Regular maintenance required
Often, the same personality traits that make us good runners also make us terrible runners.
Our type-A personalities make us hard-working and dedicated … but also reluctant to ease off or — heaven forbid — take time off.
We are rarely hesitant to give advice, but always loathe to take it.
I will willingly put myself up as a perfect example. After five years of working in a running retail store, there are certain things I know.
1. Shoes don’t last nearly as long as you wish they did. For years, I’ve trashed most pairs after 250 miles. My duck-footed supination causes the outsides to wear down quickly, and after about 250 miles I’m pretty much just running on my pinky toe. So even though the medial (inside) half of the insole is probably fine, I’m running off-kilter.
So how long did I wear my most recent pair? 400 miles. Was that a good idea? No.
My shins were hurting, my hamstring was hurting, everything was hurting but I kept putting it off even though I knew better.
2. Like with your car, regular maintenance will keep it running longer. For me, that maintenance came in the form of sports massage every-other week. The cost was essentially that of not eating out two days a week, tops, and was worth every penny. But, schedule changes, work changes, buying a car … A number of things made it more difficult for me to commit to and I tapered off.
And I convinced myself I didn’t need regular massage — my mileage is much lower than it was several years ago, for example.
That lower mileage stems from a hamstring pull and stress fracture that happened pretty much simultaneously back in 2010.
When that same hamstring started screaming at me in recent weeks, I was worried. I could feel a knotty, grainy spot right were it hurt before.
So I caved.
After a mere 30, albeit painful, minutes, the knot is gone. I know it’ll probably come back, but hopefully not before I’m on my way back in to see my massage therapist again.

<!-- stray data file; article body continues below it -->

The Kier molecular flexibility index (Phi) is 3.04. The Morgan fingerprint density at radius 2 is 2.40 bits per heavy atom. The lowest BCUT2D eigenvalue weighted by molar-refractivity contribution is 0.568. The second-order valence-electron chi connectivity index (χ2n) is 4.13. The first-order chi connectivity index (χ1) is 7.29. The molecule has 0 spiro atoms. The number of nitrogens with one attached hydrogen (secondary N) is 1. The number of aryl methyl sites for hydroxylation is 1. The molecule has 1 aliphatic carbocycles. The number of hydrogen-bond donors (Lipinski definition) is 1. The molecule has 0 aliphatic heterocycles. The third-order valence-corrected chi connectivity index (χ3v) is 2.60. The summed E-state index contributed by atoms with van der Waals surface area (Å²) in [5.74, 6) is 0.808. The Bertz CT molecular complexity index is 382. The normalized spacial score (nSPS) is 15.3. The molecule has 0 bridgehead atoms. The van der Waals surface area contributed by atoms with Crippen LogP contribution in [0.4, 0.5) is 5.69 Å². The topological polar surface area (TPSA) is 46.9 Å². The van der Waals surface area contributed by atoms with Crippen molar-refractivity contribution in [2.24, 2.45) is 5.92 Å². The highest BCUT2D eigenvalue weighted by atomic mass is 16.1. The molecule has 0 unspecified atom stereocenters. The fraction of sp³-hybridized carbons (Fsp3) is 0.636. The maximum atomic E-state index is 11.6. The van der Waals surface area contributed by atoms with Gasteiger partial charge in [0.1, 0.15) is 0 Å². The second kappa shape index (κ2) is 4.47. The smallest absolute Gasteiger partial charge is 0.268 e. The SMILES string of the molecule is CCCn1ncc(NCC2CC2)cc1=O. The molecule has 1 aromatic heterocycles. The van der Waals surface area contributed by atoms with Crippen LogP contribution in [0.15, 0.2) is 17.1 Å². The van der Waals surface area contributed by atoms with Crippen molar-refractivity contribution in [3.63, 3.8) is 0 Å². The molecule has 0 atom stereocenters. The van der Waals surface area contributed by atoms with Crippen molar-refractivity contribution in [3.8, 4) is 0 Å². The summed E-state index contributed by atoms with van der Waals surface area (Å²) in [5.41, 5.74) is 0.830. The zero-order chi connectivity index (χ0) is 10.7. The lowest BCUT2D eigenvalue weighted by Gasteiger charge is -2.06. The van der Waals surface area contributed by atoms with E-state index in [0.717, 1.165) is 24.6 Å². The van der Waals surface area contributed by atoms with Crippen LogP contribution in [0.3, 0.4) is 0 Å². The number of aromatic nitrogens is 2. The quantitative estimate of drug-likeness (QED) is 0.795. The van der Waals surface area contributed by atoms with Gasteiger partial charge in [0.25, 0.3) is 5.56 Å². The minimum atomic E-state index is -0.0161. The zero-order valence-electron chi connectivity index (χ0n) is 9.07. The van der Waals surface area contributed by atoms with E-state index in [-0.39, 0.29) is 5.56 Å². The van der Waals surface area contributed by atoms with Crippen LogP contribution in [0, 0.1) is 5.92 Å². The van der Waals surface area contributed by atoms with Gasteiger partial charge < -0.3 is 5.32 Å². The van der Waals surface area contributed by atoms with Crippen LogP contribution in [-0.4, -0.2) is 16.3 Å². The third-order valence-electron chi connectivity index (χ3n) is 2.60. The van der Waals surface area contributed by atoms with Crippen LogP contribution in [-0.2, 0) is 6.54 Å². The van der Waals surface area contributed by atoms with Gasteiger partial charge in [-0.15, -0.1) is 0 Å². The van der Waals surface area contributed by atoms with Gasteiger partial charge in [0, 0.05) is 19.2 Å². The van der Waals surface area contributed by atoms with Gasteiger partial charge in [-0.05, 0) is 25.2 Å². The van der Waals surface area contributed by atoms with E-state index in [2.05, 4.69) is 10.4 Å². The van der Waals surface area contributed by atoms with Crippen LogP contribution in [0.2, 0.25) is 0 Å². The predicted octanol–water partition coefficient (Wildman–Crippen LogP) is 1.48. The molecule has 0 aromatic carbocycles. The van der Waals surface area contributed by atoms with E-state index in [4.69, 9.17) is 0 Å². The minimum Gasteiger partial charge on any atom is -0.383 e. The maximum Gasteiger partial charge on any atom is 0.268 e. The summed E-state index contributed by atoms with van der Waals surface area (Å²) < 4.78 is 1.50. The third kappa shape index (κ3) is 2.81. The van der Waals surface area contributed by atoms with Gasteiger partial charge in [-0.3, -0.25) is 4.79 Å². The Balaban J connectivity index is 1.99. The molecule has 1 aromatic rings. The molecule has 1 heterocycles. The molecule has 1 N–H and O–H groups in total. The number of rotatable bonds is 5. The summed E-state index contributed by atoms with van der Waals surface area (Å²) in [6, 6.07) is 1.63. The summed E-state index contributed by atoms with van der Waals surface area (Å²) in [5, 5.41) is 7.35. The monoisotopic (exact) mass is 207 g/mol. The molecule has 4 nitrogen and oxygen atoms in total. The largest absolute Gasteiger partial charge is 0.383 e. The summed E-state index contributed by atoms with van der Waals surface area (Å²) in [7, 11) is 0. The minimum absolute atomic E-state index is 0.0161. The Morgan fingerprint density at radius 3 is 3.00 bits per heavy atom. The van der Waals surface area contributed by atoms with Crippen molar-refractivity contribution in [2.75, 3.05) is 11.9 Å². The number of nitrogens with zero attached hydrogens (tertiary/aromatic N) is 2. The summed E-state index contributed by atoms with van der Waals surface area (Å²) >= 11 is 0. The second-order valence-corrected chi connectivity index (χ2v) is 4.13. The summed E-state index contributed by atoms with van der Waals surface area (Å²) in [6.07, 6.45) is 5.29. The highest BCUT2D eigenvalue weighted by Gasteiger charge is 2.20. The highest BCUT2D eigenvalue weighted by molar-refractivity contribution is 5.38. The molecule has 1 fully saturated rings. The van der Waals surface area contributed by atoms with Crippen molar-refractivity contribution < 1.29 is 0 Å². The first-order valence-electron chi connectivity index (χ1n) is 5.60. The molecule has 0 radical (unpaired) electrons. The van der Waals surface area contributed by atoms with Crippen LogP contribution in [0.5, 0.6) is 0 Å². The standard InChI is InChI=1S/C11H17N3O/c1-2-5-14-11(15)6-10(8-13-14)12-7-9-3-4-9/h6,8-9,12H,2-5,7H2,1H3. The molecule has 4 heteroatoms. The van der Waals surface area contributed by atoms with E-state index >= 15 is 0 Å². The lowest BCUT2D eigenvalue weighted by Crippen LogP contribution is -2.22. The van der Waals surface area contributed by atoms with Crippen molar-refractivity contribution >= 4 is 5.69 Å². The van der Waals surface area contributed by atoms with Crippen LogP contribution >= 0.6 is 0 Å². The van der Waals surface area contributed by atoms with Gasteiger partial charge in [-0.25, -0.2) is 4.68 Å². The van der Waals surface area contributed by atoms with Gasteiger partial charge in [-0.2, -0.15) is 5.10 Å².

3. Prevention is worth a half-hour of cross-training. If you read my previous cross-training column, you know this is really my weak spot. I can make excuses for why I’m skipping my daily hip and core exercises like there’s no tomorrow.
For instance, writing this column is providing a great excuse right now.
But when I talk about that hamstring injury, I know why it hurts. My hips and core, especially my lower abs, aren’t strong enough to hold my posture upright while running. I slump forward which extends my hamstring beyond it’s comfortable range … then BAM! Hamstring pain.
I’ve been getting up early every day for two weeks and doing yoga using my “Yoga for Endurance Athletes” DVD — and I’m pretty proud of that.
By the way, it’s a great DVD and I highly recommend it. Designed for runners and triathletes, you can put together your own choice of segments to make a customized routine.
Mine involves IT band, hip and hamstring segments most days, with core rotated in on others.
I’m also doing more of the “Myrtl” hip routine developed by the Nike folks. No equipment, 15 minutes, hits all the tiny hip muscles along with some low back and abs.
I don’t make New Year’s resolutions, but maybe I should make some spring marathon resolutions. And I think they’d be good for all of us: replace your shoes and commit to whatever maintenance and prevention strategies work best for you.
Hopefully, my spring marathon will be better for it — if not my pocketbook.
Running Times had a great story in the April edition about this, too.